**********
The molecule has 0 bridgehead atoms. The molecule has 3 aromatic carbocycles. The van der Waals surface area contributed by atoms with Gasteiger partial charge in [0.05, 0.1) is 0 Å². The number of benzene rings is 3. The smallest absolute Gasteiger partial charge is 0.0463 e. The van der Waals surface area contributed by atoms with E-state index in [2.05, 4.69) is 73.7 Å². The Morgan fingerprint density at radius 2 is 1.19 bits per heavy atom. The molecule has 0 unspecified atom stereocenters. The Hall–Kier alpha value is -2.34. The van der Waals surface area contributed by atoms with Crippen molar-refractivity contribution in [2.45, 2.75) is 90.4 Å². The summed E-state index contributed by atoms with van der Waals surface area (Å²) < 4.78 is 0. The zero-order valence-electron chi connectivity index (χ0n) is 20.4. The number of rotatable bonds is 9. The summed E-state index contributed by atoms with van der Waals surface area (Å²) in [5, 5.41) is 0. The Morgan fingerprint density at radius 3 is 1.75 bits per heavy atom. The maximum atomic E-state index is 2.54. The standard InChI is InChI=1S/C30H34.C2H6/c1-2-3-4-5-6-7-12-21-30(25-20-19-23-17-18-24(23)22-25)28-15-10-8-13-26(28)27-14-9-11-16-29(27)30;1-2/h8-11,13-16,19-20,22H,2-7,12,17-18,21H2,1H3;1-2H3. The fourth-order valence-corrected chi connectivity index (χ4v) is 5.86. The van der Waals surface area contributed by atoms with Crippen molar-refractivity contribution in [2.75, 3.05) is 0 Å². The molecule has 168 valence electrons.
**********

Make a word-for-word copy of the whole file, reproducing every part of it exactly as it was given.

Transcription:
The molecule has 0 bridgehead atoms. The molecule has 3 aromatic carbocycles. The van der Waals surface area contributed by atoms with Gasteiger partial charge in [0.05, 0.1) is 0 Å². The number of benzene rings is 3. The smallest absolute Gasteiger partial charge is 0.0463 e. The van der Waals surface area contributed by atoms with E-state index in [2.05, 4.69) is 73.7 Å². The Morgan fingerprint density at radius 2 is 1.19 bits per heavy atom. The molecule has 0 unspecified atom stereocenters. The Hall–Kier alpha value is -2.34. The van der Waals surface area contributed by atoms with Crippen molar-refractivity contribution in [2.45, 2.75) is 90.4 Å². The summed E-state index contributed by atoms with van der Waals surface area (Å²) < 4.78 is 0. The zero-order valence-electron chi connectivity index (χ0n) is 20.4. The number of rotatable bonds is 9. The summed E-state index contributed by atoms with van der Waals surface area (Å²) in [5, 5.41) is 0. The Morgan fingerprint density at radius 3 is 1.75 bits per heavy atom. The maximum atomic E-state index is 2.54. The standard InChI is InChI=1S/C30H34.C2H6/c1-2-3-4-5-6-7-12-21-30(25-20-19-23-17-18-24(23)22-25)28-15-10-8-13-26(28)27-14-9-11-16-29(27)30;1-2/h8-11,13-16,19-20,22H,2-7,12,17-18,21H2,1H3;1-2H3. The fourth-order valence-corrected chi connectivity index (χ4v) is 5.86. The van der Waals surface area contributed by atoms with Crippen molar-refractivity contribution in [2.75, 3.05) is 0 Å². The molecule has 168 valence electrons.